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Your Own, Sylvia: A Verse Portrait of Sylvia Plath    by Stephanie Hemphill order for
Your Own, Sylvia
by Stephanie Hemphill
Order:  USA  Can
Knopf, 2007 (2007)
* *   Reviewed by J. A. Kaszuba Locke

Sylvia Plath said: 'Everything in life is writable about if you have the outgoing guts to do it, and the imagination to improvise. The worst enemy to creativity is self-doubt.' In Your Own, Sylvia: A Verse Portrait of Sylvia Plath, Stephanie Hemphill has created a collage of the life and work of American writer Sylvia Plath (1932-1963). Arranged chronologically from Plath's birth to the month of her suicide, Hemphill's verses are written from the points of view of people involved in Sylvia's life. The voices of Plath's mother, and British poet and husband Ted Hughes are integrated with those of fleeting acquaintances. Hemphill has chosen each to underscore a unique aspect of the subject's fiery life and tumultuous literary career.

Hemphill's challenging approach is to capture Plath's life as a poet through poems of her own, in which the author's form is of eminent importance (as it was to Plath herself). Many of the selections were created in the style of specific Plath poems, while others are scattered with Plath's imagery and language. Although Hemphill's work is classified as fiction, its contents are drawn from nonfiction sources, including biographies and Plath's journals and letters. Each of Hemphill's poems is accompanied by footnotes linking Hemphill's imagined scenes with the facts. Rather than write in Plath's voice, Hemphill channels the voices of those who knew the poet in chronologically arranged poems, from the perspective of family members, friends, colleagues, and medical sources. The result is an intimate, comprehensive, imaginative view of a life that also probes the relationships between poetry and creativity, mental fragility, love, marriage, and betrayal.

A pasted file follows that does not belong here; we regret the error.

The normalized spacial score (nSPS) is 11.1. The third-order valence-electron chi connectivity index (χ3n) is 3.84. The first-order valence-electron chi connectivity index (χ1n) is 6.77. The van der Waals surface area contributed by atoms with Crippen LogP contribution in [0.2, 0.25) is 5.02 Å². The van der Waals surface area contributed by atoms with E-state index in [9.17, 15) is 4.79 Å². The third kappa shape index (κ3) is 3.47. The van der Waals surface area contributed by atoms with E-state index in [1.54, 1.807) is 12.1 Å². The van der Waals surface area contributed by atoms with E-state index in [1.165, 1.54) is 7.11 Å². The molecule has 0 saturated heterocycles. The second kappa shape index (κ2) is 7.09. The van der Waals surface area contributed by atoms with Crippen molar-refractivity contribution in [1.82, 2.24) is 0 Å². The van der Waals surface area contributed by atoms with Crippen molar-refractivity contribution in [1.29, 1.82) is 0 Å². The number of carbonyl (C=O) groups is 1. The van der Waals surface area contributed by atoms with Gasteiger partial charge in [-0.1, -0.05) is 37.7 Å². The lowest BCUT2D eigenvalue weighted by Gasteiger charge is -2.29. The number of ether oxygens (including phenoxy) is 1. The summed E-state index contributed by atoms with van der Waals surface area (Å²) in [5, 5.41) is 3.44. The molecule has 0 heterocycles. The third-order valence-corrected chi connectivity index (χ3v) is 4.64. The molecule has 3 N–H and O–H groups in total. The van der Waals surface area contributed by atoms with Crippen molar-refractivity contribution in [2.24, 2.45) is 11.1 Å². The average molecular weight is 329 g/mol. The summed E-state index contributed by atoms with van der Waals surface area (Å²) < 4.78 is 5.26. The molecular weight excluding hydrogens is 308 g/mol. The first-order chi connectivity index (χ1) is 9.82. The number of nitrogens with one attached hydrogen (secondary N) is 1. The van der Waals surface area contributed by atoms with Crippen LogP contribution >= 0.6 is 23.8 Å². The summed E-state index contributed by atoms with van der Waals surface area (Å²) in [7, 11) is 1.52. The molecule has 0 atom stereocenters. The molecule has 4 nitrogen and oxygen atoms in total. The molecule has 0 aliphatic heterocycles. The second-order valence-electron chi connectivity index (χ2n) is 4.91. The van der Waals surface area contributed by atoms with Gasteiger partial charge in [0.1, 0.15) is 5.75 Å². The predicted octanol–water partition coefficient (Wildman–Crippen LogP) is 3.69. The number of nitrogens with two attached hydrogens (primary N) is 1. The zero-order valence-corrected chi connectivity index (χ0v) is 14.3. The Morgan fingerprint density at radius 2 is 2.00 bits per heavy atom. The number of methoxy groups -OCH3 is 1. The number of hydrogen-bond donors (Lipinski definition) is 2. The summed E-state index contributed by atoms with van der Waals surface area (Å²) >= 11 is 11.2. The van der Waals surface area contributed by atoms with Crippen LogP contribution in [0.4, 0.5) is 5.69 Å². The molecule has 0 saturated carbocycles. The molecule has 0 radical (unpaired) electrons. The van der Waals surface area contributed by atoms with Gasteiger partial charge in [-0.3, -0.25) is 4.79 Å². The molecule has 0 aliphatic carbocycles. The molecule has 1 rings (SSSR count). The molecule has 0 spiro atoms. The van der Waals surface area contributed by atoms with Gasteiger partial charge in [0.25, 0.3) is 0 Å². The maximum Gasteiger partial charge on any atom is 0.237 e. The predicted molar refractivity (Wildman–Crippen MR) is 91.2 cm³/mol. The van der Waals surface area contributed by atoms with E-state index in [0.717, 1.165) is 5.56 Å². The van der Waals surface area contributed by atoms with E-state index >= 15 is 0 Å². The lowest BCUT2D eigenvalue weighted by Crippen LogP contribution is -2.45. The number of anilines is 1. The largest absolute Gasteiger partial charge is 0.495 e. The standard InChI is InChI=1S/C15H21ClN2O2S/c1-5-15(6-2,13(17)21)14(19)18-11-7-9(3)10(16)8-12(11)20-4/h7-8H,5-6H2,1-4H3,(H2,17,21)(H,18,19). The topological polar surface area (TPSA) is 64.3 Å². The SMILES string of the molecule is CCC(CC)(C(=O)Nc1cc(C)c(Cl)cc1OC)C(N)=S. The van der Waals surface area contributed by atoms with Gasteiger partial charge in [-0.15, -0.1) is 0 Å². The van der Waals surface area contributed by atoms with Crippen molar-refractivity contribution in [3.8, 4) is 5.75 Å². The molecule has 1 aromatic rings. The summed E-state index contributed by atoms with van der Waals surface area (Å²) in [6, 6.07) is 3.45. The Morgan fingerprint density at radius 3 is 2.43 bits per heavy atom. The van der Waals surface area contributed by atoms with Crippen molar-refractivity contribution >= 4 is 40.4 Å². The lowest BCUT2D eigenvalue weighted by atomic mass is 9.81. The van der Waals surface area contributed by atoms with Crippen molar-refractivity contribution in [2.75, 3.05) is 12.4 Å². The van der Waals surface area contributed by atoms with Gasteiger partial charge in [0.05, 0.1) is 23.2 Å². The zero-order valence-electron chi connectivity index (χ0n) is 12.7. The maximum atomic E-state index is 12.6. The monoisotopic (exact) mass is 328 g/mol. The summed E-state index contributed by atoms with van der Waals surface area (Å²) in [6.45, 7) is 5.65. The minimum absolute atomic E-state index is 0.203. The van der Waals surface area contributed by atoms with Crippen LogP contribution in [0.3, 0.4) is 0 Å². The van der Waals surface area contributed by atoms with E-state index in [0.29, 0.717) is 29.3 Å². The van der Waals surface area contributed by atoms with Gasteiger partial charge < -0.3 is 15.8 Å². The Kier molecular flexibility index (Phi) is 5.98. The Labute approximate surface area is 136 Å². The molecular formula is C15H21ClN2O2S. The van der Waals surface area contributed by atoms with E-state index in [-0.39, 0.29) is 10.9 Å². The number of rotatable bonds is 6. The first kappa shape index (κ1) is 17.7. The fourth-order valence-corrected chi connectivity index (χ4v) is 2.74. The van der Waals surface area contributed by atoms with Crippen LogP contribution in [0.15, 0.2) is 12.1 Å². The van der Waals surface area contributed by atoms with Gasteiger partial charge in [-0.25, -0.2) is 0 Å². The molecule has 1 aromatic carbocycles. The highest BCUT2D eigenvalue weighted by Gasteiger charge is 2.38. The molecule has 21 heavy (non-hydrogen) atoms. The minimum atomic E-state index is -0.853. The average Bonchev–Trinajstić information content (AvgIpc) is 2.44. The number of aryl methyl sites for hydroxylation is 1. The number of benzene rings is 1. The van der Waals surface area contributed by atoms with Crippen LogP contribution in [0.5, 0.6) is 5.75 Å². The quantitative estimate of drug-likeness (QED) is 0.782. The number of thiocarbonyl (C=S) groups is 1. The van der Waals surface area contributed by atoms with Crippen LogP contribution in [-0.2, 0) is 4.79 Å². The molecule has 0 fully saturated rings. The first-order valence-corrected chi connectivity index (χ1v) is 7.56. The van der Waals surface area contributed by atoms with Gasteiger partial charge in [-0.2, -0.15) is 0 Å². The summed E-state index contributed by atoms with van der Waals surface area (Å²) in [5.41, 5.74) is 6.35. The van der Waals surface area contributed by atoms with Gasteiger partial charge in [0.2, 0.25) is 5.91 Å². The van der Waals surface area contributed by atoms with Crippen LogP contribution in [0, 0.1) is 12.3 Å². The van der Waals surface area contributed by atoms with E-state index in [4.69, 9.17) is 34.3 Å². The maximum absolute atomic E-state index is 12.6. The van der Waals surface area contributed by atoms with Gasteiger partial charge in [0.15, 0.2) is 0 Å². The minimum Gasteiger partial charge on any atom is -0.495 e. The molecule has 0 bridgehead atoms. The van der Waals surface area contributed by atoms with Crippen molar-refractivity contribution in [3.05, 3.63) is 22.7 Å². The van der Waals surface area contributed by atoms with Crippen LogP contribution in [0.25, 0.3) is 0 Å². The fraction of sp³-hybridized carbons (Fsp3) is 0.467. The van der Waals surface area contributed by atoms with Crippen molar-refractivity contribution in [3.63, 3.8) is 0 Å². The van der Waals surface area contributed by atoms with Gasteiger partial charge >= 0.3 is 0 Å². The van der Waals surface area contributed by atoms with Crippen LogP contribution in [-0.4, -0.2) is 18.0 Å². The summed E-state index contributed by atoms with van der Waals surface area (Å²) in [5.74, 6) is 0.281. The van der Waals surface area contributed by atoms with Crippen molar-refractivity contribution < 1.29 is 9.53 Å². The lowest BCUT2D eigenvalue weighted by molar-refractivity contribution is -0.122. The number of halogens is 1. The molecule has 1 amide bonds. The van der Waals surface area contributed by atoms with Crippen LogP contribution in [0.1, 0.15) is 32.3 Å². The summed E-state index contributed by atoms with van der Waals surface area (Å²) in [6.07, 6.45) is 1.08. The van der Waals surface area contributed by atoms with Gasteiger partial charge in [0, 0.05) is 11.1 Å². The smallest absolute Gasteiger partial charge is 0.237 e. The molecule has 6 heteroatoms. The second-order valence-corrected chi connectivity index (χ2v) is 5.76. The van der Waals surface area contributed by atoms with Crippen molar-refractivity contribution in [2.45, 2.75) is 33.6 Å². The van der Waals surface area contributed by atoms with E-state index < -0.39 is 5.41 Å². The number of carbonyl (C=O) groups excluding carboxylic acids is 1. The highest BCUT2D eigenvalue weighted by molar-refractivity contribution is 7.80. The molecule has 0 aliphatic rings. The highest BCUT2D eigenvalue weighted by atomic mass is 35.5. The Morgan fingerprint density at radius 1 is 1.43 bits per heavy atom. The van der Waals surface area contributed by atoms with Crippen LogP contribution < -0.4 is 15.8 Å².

Beginning with Owning Sylvia Plath, Hemphill writes, 'Who are you, Sylvia Plath? / A cold comet locked in place by gravity? / A glint in the cracked ceiling above my bed? ... Readers tremble over your pages, / believe you spell out / letter by letter / the words of their hearts. / What's your secret, Sylvia? / Are you the moon? ... the sun? / And I wonder who can possess the stuff of the sky?' In the last entry, Your Own, Sylvia, Imagining Sylvia Plath In the style of 'Child', the author indites, 'She could not help burning herself / From the inside out, / Consuming herself / Like the sun. / But the memory of her light blazes / Our dark ceiling. / She could not know how long / Her luminary would map the sky, / Or where her dying would lead the lost. / But for those who gaze heavenly / Or into the reflected pool of night, / She is fuel. She is dust. She is a guiding star.'

Stephanie Hemphill has presented her subject through a unique approach, reinforcing Plath's own works and that of other biographers. The author provides a creative interpretation of how friends, family, and acquaintances view(ed) Sylvia Plath, writing in a fashion that allows readers to better comprehend the backdrop to her life and death. A bright and gifted young woman, and a Fulbright scholar, Sylvia Plath hid her suffering from lurid depressions. Her first poem was published at age eight. She garnered various awards and scholarships, including a posthumous Pulitzer Prize for the Collected Poems. Plath's semi-autobiographical novel The Bell Jar - about a summer as guest editor at Mademoiselle and her breakdown - became a classic of American literature, with over two million copies sold. British husband and poet Ted Hughes burnt many of Sylvia's diaries after her death.

Hemphill's book is a must read not only for Plath-lovers, but also for high school students and college English majors. Readers unfamiliar with Plath will relish the protagonist's unpredictable and engaging journey, bringing a gifted talent, Sylvia Plath, into the light for new generations.

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